What I see as successful branding is a plan that withstands the test of time. It might get retouched, tweaked or honed over years, but it remains basically the same. Your audience can’t remember your old brand because your new brand has the same effect as the old one – might be cliché, but think Coca-cola. It’s that same red and white; that script font, teaching the world to sing in perfect harmony…
I’m not saying every brand I build will even come close to being as monumental as Coke, but it’s the same basic driving principle behind every project.
Do you recognize this?
Not a ton of change in the logo since its inception in 1887! Jodi brings up some excellent points and a shining example of consistency with the branding of the Coca-Cola company. They’ve been building their story of “bringing people together” for several generations now, and they’ve CONSISTENTLY spoken that image and look.
You’re an artist; you like change. You like to re-arrange the furniture, change your hair color, tweak your editing style, change your business cards, get a new website, grow your beard out, get new glasses, paint your walls, hang new photos… wait, this may be MY list haha! But you get it right? You are there, sitting at the end of the year, looking through your photos thinking what total crap it is, when a month ago it was the best work you’d ever produced, and you couldn’t WAIT to show it off!
Consistency In Your Logo
I called this a challenge because it’s going to be that – challenging. The first step we are going to work on is consistency in your “look”, and we are going to start with your logo. There are going to be a thousand things you can (and likely will) want to see your logo on. From photographic prints, cards, your site, your stationary, your bag, your iPad cover, your computer background, etc. you’re going to want to see it EVERYWHERE, and that’s the same with any other brand. If you get an Apple device, their logo/branding is on the bag, it’s on the receipt and the packaging, the instructions as well as the device, and they even throw in a few stickers just to let people know what you like! They are GREAT at being consistent and simple in their logo and presentation of that logo. You KNOW what it looks like, and it would be weird if it ever looked different.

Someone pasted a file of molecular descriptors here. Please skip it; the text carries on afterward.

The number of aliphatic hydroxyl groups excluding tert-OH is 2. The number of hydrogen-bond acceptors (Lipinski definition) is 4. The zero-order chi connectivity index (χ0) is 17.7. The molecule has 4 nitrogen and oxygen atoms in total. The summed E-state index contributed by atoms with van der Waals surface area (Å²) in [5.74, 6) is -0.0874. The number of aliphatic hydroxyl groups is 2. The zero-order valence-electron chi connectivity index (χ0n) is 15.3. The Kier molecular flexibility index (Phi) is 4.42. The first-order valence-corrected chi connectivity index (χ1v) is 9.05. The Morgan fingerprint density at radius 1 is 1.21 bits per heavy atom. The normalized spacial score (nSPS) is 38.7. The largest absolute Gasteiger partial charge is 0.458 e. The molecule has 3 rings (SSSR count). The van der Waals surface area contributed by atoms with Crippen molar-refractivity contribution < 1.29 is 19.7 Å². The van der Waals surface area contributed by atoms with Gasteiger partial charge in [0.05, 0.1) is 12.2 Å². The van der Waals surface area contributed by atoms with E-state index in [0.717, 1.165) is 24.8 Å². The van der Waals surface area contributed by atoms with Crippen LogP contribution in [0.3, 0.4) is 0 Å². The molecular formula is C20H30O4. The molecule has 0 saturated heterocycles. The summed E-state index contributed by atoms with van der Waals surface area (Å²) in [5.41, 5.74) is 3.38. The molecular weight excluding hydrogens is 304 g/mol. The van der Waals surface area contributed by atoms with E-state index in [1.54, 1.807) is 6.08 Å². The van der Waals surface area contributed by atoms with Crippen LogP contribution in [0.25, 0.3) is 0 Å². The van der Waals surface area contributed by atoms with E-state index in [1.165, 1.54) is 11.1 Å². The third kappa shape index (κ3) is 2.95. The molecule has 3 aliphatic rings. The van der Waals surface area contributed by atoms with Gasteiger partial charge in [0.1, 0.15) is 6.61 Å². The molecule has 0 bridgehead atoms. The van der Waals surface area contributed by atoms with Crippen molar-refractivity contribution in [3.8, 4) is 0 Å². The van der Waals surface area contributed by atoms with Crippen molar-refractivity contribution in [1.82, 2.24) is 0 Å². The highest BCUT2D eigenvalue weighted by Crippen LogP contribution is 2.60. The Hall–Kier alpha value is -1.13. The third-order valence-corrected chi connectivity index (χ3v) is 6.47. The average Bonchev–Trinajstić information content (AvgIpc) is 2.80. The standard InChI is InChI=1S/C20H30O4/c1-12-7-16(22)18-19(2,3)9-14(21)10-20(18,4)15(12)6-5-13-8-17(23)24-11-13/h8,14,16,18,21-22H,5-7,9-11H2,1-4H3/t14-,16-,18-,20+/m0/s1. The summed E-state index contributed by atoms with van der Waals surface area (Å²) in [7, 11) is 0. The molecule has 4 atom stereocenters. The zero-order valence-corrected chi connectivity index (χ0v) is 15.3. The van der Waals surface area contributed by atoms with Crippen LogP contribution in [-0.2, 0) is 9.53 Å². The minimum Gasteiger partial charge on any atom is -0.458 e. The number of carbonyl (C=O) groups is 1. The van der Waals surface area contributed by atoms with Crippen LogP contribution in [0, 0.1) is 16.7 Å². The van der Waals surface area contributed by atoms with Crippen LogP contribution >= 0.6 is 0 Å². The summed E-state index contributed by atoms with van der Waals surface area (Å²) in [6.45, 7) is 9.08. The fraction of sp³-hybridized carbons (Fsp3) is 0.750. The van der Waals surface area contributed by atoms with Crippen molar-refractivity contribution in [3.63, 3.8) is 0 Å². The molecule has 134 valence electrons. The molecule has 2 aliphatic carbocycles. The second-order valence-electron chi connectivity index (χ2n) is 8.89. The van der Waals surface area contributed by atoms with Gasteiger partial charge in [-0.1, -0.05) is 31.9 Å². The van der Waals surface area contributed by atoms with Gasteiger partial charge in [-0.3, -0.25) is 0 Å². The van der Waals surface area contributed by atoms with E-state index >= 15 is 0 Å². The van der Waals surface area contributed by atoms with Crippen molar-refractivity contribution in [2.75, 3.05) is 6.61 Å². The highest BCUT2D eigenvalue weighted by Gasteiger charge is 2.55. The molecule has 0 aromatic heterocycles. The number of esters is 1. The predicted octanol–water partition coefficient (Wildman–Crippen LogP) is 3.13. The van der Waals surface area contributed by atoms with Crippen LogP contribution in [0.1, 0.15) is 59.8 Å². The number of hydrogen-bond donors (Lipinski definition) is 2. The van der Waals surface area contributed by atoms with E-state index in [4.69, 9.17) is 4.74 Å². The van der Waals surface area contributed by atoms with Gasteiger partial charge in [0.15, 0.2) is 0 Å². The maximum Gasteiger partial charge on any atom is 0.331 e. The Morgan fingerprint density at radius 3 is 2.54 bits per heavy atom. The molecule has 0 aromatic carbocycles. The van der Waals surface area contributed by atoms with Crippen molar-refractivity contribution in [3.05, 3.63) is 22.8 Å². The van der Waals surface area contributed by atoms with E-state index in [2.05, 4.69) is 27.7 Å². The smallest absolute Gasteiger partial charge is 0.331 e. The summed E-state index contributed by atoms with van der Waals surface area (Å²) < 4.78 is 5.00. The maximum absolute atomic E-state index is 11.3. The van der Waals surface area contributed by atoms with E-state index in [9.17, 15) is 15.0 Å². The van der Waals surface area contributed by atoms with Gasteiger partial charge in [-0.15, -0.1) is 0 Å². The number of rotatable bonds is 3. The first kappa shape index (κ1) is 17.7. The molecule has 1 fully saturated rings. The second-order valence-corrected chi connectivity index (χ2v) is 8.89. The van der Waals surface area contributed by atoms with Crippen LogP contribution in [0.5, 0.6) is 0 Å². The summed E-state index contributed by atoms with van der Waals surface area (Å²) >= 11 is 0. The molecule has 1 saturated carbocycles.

(Our clients have come to expect and trust they will have emotion filled images like this due to consistently showing and delivering them!)
So, here’s the challenge. If you don’t like your logo, tweak it. And then stop. Don’t change it in a year or even in two years. People will come to recognize your stuff by that little logo. There was always something nostalgic and even slightly “prestigious” about having that gold-foil “Lifetouch” logo in the bottom of our family photos. They were the professional standard as far as I knew most of my childhood. And guess what, 25 years later they’re STILL putting that logo on photos in the same way! It’s how you KNOW it’s theirs and what you can expect it to look like. This brings us to our second point for this article and that consistency in your image editing.